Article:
Take the one they're trying to sell in this BBC piece:
The British National Party have called for restrictions on imports from China to protect British jobs.It's the Corn Laws for the 21st Century!
Leader Nick Griffin told BBC Radio 4 British industry faced "disaster" unless something was done to halt the flow of cheap goods into the country.
Like so much of this kind of nonsense, it focuses on the interests of the producer and ignores the interests of the consumer. The consumer will be turned into a captive market to be exploited by domestic producers, because in the fascist and Stalinist approaches (I struggle to decide which category the BNP fits into), that's all that matters; to them, we as individuals don't exist to enjoy and experience, we just exist to produce in order to enrich and empower the state.
He denied reciprocal restrictions would hurt the British economy, saying trade with China was a "one-way street".If it were a "one-way street", it's wouldn't be trade, because there would be no exchange. The correct term for a movement of goods which is not reciprocated is "aid".
In spite of what the BNP claim, I'm fairly confident that no significant number of Chinese manufacturers are operating in order to give the British aid and even if they were, only a total moron would suggest that the Chinese giving the British free goods is inherently so bad for the British people that it must be legislated against.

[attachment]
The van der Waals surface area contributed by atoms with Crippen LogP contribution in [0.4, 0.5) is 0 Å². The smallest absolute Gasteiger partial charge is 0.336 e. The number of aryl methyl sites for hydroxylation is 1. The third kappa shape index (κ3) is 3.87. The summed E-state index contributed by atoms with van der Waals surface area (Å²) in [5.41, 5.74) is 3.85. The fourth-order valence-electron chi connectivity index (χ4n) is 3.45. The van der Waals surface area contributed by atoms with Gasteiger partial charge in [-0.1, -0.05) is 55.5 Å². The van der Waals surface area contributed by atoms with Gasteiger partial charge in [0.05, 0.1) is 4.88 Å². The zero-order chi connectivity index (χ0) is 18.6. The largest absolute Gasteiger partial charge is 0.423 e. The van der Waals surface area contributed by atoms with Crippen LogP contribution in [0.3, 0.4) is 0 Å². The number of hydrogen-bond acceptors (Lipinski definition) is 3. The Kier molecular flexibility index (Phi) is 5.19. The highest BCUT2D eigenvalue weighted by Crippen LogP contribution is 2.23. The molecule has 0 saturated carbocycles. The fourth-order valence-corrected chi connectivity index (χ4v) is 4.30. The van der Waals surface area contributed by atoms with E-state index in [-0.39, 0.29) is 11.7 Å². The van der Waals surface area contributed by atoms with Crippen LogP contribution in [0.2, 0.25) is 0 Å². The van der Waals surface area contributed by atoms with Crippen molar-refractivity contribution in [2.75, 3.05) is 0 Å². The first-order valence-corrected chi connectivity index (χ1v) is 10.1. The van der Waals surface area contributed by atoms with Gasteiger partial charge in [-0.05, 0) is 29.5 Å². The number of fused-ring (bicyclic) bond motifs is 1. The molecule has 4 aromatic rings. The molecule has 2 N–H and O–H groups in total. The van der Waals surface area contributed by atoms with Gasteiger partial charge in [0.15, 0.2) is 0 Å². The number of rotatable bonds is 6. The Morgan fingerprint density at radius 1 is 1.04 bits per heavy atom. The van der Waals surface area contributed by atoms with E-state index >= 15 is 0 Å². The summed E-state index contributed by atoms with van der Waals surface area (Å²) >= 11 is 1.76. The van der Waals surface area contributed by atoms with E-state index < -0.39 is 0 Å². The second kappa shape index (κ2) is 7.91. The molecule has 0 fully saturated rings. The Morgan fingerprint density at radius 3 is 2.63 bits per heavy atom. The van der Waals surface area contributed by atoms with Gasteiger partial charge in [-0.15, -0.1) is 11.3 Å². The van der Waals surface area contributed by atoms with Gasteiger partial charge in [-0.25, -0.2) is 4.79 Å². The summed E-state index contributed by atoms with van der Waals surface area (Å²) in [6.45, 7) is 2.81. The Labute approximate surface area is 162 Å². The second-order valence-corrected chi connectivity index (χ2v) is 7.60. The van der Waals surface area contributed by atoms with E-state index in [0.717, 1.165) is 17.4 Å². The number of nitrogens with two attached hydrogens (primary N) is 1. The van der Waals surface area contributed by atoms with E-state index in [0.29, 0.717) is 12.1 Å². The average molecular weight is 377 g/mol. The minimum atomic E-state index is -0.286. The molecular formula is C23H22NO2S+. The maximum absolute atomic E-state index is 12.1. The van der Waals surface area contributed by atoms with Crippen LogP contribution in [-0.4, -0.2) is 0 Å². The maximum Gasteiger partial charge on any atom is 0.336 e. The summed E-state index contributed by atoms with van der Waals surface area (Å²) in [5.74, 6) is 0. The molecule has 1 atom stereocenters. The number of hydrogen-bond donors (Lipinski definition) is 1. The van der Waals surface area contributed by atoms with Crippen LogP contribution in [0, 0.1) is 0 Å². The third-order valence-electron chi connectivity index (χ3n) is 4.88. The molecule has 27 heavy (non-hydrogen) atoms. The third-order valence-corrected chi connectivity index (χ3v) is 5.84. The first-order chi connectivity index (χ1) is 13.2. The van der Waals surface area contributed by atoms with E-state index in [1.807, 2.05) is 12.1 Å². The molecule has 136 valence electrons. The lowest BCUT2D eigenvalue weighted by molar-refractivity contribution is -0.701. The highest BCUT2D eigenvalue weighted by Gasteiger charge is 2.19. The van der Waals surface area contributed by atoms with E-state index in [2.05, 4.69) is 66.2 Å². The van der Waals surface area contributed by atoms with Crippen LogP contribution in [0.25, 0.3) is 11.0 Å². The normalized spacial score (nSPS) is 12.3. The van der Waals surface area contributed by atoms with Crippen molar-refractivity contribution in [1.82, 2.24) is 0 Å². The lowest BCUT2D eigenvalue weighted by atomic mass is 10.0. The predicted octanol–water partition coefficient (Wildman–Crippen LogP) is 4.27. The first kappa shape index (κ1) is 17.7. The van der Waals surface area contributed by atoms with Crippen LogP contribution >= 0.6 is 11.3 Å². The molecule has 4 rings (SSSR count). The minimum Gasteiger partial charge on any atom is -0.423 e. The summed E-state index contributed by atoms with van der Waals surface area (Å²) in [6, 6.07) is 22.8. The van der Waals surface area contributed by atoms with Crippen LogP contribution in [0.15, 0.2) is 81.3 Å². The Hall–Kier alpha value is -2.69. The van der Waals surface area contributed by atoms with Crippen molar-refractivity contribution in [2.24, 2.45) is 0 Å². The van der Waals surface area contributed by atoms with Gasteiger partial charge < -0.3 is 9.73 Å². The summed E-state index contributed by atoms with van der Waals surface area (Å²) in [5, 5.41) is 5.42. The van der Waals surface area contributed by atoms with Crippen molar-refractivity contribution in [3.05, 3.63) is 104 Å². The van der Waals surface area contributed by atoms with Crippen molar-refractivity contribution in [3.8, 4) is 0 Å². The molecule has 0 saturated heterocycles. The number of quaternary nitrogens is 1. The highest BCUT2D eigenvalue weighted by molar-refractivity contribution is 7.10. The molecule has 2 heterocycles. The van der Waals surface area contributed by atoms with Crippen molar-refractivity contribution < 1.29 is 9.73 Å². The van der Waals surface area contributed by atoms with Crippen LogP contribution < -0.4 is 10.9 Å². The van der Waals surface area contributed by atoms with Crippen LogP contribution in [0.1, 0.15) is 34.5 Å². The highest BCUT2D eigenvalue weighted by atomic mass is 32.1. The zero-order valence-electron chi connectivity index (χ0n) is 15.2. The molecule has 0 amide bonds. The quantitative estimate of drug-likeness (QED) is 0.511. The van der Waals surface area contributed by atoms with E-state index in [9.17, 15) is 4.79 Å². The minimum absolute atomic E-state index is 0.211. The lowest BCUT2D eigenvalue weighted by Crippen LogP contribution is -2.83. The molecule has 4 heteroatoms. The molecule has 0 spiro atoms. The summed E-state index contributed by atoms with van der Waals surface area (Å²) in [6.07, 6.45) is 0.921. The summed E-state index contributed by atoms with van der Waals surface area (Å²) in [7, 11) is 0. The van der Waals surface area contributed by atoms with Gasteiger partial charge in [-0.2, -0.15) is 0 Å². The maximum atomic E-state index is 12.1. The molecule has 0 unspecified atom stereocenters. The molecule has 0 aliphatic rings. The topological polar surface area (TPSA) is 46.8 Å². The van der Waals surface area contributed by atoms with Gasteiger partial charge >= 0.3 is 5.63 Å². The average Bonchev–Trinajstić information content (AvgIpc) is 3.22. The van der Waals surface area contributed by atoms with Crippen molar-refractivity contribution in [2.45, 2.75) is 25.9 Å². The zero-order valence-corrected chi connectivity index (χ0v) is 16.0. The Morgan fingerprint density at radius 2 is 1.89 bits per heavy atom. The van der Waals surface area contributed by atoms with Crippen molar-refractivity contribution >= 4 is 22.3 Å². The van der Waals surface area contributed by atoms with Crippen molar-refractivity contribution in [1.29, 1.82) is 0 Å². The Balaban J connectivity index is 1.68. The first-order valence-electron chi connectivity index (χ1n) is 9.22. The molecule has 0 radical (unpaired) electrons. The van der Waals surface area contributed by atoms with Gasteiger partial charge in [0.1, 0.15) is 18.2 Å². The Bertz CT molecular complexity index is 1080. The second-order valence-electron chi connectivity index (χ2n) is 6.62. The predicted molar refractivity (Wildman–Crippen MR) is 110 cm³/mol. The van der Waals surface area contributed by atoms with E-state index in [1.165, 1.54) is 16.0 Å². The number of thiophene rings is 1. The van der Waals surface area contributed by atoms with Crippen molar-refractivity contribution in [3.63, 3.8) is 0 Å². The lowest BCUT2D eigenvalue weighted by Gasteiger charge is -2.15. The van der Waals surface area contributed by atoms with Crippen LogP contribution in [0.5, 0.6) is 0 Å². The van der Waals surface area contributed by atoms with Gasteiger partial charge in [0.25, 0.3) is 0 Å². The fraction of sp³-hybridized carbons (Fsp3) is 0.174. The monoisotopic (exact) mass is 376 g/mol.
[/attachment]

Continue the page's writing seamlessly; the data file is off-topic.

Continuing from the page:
We have got eight million adults of working age not working in Britain and if we protect certain sections of our industry to create jobs we would get these people off the dole.And of course, replace them with the workers in the exporting business which you would be crippling. Welcome to the world of unintended consequences.
He said his party was not "isolationist"I decided to ask my correspondent out in the field for his reaction to this claim: